La armada brasilera debió buscar oficiales y tripulantes en otro lado:
The subsequent loss of the schooner Maria Teresa and its convoy of transports, taken to Montevideo by a pro-Portuguese officer in January 1823, led to a general questioning of the
loyalty of naval personnel and further predisposed Brazilian patriotic circles to accept the decision to hire Cochrane and other foreign officers. By then all of the Spanish American
republics had established navies commanded primarily by British and American officers idled after 1815; indeed, the migration had been so extensive that, in the British case, it inspired Parliament to pass the Foreign Enlistment Act of 1819, which among other provisions denied inactive British officers their half-pay while they were employed by another country.
The navy of Chile, which Cochrane had served since 1818, provided the most dramatic example of the decisive difference foreign naval talent could make within the context of the Latin
American Wars for Independence. Thomas, Lord Cochrane, later 10th Earl of Dundonald, was a highly decorated British veteran of the Napoleonic wars, living in exile in France (after being disgraced in a stock market scandal in 1814) when he accepted command of the Chilean navy. His brilliant campaign against the Spanish navy ranged as far north as the coast of California; the high point came in 1820–21, when his fleet transported the army of General José de San Martín to conquer Peru, the last bastion of Spanish rule in South America.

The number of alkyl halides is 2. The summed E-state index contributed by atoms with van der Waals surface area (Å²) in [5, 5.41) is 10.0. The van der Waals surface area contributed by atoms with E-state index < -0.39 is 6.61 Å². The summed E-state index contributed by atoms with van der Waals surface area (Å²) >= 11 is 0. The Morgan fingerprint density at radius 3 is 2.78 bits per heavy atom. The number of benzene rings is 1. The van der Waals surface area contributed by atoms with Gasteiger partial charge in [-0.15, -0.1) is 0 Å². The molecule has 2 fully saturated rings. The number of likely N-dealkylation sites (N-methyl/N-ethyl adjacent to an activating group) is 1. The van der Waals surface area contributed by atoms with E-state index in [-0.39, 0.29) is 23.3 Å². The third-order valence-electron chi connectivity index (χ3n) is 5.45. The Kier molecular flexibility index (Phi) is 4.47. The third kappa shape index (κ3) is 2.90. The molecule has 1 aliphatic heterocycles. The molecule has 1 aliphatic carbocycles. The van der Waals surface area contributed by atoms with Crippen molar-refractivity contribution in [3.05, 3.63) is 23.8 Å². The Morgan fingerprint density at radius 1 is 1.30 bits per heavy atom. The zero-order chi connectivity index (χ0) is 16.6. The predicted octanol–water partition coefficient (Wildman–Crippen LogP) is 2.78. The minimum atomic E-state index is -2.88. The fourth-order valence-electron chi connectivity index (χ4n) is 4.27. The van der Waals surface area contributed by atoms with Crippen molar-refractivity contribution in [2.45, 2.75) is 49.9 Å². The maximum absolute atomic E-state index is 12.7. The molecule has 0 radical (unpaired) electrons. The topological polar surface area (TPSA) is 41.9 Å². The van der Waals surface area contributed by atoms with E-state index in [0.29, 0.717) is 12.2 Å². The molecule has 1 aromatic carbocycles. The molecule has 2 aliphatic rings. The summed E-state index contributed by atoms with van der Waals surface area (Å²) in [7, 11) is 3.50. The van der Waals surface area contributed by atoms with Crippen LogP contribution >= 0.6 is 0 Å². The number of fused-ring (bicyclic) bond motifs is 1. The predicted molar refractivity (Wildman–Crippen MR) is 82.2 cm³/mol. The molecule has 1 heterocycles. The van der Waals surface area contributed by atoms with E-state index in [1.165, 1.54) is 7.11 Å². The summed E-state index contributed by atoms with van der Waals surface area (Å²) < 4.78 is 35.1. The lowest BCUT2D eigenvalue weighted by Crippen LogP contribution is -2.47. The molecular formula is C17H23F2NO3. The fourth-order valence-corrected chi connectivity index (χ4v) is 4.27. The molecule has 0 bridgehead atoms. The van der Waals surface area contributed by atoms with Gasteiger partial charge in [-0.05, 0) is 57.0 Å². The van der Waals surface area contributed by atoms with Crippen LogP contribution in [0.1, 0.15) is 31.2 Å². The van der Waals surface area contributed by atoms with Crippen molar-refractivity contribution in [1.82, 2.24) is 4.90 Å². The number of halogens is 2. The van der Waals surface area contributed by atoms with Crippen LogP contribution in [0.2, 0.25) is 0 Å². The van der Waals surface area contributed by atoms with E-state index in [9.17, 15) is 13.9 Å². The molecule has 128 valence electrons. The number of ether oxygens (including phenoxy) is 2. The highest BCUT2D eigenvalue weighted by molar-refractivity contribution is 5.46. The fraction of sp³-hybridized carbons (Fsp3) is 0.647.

Thereafter he fell out with San Martín, who established himself as dictator of Peru and tried to lure Cochrane and his British officers and seamen into Peruvian service. Cochrane refused, but enough of his officers and men accepted seriously to cripple the Chilean navy. Once Spain had been defeated, Cochrane’s relationship with the Chilean government soured over issues of pay and prize money. As early as May 1822 Dom Pedro’s chief agent in Britain suggested Cochrane as a potential commander of the Brazilian navy. When offered the position six months later, he accepted: ‘The war in the Pacific having been happily terminated by the total destruction of the Spanish naval force, I am . . . free for the crusade of liberty in any other quarter of the globe.’
Dom Pedro accepted Cochrane’s stiff demands regarding rank and salary. A vice admiral in Chile, he received the rank of ‘first admiral’ in Brazil, with compensation at an annual rate of 11,500 milréis (£2,304) when ashore and 17,290 milréis (£3,458) while at sea, sums three times as great as the salary of any other Brazilian admiral, and £500 per year more than what he would have earned as a British admiral commanding a fleet. Cochrane brought four British officers with him from Chile, and another 47 British subjects entered the Brazilian naval officer corps during 1822–3. Six more followed in 1824, one in 1825 and two in 1826, bringing the overall total (including Cochrane) to 61. Most were young, 56 entering at the rank of lieutenant or lower. The British were neither the first nor the only foreign officers hired by Brazil. The prospect of serving under a monarchy made Brazil somewhat less attractive than the Spanish American republics in the eyes of officers from the United States, yet Captain David Jewitt, an American most recently in the service of Argentina, was the first foreigner commissioned by the Brazilian navy, in October 1822. Other early signings included Teodoro de Beaurepaire, formerly of the French navy.15 Thus the leadership of the fleet Cochrane took